Lime says they are involved with increased safety initiatives, including creating a new generation of their scooters providing $1 million in liability insurance with each ride. Both say they are working with local government agencies to increase safety measures.
"They can be really convenient. They can be really fun," Liu says.
Liu says the research isn't about getting rid of the growing trend. "Just like we require seat belts for cars and helmets for kids to ride bikes, we need to have rules that make sense around these too," he said.
The city of LA is looking at this and other research as it creates new rules for e-scooters. The city's Department of Transportation says seven companies have applied for year-long permits, including Bird and Lime, after e-scooters were legally allowed in the city late last year.
"We are currently monitoring dockless bike/scooter usage in the city," the department said in a statement. This includes trip distances and lengths, destinations, parking and vehicle availability, the statement said.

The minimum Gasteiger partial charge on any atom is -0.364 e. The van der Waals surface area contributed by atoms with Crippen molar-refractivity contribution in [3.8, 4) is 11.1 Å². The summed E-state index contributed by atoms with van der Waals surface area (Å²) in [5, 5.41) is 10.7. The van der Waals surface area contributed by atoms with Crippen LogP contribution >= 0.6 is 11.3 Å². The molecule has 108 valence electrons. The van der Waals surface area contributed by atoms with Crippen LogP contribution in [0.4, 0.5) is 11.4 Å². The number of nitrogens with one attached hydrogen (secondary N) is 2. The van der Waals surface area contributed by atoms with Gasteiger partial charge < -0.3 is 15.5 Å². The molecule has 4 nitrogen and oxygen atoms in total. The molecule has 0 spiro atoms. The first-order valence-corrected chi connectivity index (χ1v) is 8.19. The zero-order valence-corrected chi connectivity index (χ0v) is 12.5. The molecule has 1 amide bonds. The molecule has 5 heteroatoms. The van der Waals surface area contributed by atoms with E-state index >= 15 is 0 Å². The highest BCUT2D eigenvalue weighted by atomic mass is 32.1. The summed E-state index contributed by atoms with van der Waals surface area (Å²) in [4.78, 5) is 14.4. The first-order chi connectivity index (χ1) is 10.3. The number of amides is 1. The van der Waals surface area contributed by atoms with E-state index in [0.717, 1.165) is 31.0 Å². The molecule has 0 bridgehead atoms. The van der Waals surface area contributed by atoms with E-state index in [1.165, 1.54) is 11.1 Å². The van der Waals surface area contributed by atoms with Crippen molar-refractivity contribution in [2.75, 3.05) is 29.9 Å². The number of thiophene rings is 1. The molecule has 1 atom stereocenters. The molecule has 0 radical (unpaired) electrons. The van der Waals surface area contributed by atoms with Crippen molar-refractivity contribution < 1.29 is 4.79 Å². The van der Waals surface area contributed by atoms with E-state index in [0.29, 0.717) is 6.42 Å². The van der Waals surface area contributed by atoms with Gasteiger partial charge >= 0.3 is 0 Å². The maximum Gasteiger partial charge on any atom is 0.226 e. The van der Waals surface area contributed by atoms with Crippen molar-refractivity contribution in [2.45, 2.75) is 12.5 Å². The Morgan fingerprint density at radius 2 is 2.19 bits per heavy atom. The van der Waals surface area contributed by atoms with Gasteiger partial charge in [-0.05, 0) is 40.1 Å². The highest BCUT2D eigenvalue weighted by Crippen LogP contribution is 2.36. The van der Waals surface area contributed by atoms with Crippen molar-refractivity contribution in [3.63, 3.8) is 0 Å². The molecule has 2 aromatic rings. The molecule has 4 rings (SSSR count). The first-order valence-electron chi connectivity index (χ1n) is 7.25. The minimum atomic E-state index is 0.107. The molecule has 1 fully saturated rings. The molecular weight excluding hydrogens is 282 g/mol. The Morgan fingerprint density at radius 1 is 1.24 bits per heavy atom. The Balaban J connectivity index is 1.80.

Each company will have up to 3,000 e-scooters or e-bikes on the road and perhaps more, if they are in disadvantaged areas.
And, they will be tracked.
Toubia says he will be more careful when hopping on one of these. "I will get back on ... just don't know when," he says.
The study says most of the injured were people not wearing helmets. State law just changed to not require helmets if you are over 18.
LA County Supervisor Kathryn Barger's office says promoting helmet use, which many companies already do, will be part of any county plans.
For more information about Lime's safety, click here.
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Lime's full statement:
"At Lime, the safety of our riders and the community is our number one priority. That's why every day we're innovating on technology, infrastructure and education to set the standard for micromobility safety. Lime has recently led several safety initiatives, including:
- The launch of the Lime Gen 3 scooter with enhanced safety features, including upgraded wheels, better suspension, additional braking and improved balance.
- Global leader protecting each ride with $1 million in liability insurance.
- Investing more than $3 million in our Respect the Ride campaign to educate riders about safety and responsible riding.